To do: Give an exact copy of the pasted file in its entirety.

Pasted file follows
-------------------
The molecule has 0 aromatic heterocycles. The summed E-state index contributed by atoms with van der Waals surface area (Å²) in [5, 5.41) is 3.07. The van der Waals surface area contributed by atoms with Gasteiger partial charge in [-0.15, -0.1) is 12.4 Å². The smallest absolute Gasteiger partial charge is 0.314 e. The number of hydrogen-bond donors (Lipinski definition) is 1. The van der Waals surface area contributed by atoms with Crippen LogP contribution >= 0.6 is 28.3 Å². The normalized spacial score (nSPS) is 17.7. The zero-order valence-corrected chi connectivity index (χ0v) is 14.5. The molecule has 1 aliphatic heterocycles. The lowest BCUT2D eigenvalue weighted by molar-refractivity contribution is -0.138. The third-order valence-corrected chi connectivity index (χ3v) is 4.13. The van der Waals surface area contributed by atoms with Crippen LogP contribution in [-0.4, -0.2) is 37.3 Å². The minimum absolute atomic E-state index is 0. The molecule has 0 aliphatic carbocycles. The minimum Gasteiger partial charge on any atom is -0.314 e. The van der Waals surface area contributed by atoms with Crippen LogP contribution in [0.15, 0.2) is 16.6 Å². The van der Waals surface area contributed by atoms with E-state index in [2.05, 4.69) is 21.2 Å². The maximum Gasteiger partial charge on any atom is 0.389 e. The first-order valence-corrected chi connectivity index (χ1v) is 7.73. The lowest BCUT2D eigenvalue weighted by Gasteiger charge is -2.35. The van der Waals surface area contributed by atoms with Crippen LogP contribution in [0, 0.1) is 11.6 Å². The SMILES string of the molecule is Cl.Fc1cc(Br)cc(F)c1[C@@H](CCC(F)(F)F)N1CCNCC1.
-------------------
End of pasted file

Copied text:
The molecule has 0 aromatic heterocycles. The summed E-state index contributed by atoms with van der Waals surface area (Å²) in [5, 5.41) is 3.07. The van der Waals surface area contributed by atoms with Gasteiger partial charge in [-0.15, -0.1) is 12.4 Å². The smallest absolute Gasteiger partial charge is 0.314 e. The number of hydrogen-bond donors (Lipinski definition) is 1. The van der Waals surface area contributed by atoms with Crippen LogP contribution >= 0.6 is 28.3 Å². The normalized spacial score (nSPS) is 17.7. The zero-order valence-corrected chi connectivity index (χ0v) is 14.5. The molecule has 1 aliphatic heterocycles. The lowest BCUT2D eigenvalue weighted by molar-refractivity contribution is -0.138. The third-order valence-corrected chi connectivity index (χ3v) is 4.13. The van der Waals surface area contributed by atoms with Crippen LogP contribution in [-0.4, -0.2) is 37.3 Å². The minimum absolute atomic E-state index is 0. The molecule has 0 aliphatic carbocycles. The minimum Gasteiger partial charge on any atom is -0.314 e. The van der Waals surface area contributed by atoms with Crippen LogP contribution in [0.15, 0.2) is 16.6 Å². The van der Waals surface area contributed by atoms with E-state index in [2.05, 4.69) is 21.2 Å². The maximum Gasteiger partial charge on any atom is 0.389 e. The first-order valence-corrected chi connectivity index (χ1v) is 7.73. The lowest BCUT2D eigenvalue weighted by Gasteiger charge is -2.35. The van der Waals surface area contributed by atoms with Crippen LogP contribution in [0, 0.1) is 11.6 Å². The SMILES string of the molecule is Cl.Fc1cc(Br)cc(F)c1[C@@H](CCC(F)(F)F)N1CCNCC1.